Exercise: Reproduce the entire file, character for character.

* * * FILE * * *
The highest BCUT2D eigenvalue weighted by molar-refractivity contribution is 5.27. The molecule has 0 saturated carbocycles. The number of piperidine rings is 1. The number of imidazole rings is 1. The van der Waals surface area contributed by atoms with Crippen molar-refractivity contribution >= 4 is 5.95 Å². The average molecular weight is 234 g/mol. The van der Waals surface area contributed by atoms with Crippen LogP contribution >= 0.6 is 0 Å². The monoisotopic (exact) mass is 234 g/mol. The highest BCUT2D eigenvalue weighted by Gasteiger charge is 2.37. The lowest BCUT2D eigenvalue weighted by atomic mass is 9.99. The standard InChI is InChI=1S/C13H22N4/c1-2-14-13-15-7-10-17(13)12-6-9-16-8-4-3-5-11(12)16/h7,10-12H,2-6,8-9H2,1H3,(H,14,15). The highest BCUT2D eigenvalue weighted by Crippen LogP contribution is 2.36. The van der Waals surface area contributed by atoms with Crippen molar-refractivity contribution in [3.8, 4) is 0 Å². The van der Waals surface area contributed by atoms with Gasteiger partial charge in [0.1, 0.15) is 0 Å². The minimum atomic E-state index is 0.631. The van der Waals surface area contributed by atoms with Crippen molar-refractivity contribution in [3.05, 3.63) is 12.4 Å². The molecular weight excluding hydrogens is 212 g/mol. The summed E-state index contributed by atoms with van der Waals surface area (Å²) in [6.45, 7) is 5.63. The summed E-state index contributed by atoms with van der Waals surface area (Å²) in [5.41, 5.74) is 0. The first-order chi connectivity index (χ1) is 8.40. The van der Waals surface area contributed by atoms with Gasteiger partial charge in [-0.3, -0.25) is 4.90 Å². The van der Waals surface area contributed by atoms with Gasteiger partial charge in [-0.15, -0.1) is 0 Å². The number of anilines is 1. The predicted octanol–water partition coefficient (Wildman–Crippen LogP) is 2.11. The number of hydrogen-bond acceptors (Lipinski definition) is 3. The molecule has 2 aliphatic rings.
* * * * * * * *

The highest BCUT2D eigenvalue weighted by molar-refractivity contribution is 5.27. The molecule has 0 saturated carbocycles. The number of piperidine rings is 1. The number of imidazole rings is 1. The van der Waals surface area contributed by atoms with Crippen molar-refractivity contribution >= 4 is 5.95 Å². The average molecular weight is 234 g/mol. The van der Waals surface area contributed by atoms with Crippen LogP contribution >= 0.6 is 0 Å². The monoisotopic (exact) mass is 234 g/mol. The highest BCUT2D eigenvalue weighted by Gasteiger charge is 2.37. The lowest BCUT2D eigenvalue weighted by atomic mass is 9.99. The standard InChI is InChI=1S/C13H22N4/c1-2-14-13-15-7-10-17(13)12-6-9-16-8-4-3-5-11(12)16/h7,10-12H,2-6,8-9H2,1H3,(H,14,15). The highest BCUT2D eigenvalue weighted by Crippen LogP contribution is 2.36. The van der Waals surface area contributed by atoms with Crippen molar-refractivity contribution in [3.8, 4) is 0 Å². The van der Waals surface area contributed by atoms with Gasteiger partial charge in [0.1, 0.15) is 0 Å². The minimum atomic E-state index is 0.631. The van der Waals surface area contributed by atoms with Crippen molar-refractivity contribution in [3.05, 3.63) is 12.4 Å². The molecular weight excluding hydrogens is 212 g/mol. The summed E-state index contributed by atoms with van der Waals surface area (Å²) in [6.45, 7) is 5.63. The summed E-state index contributed by atoms with van der Waals surface area (Å²) in [5.41, 5.74) is 0. The first-order chi connectivity index (χ1) is 8.40. The van der Waals surface area contributed by atoms with Gasteiger partial charge in [-0.3, -0.25) is 4.90 Å². The van der Waals surface area contributed by atoms with Gasteiger partial charge in [-0.15, -0.1) is 0 Å². The number of anilines is 1. The predicted octanol–water partition coefficient (Wildman–Crippen LogP) is 2.11. The number of hydrogen-bond acceptors (Lipinski definition) is 3. The molecule has 2 aliphatic rings.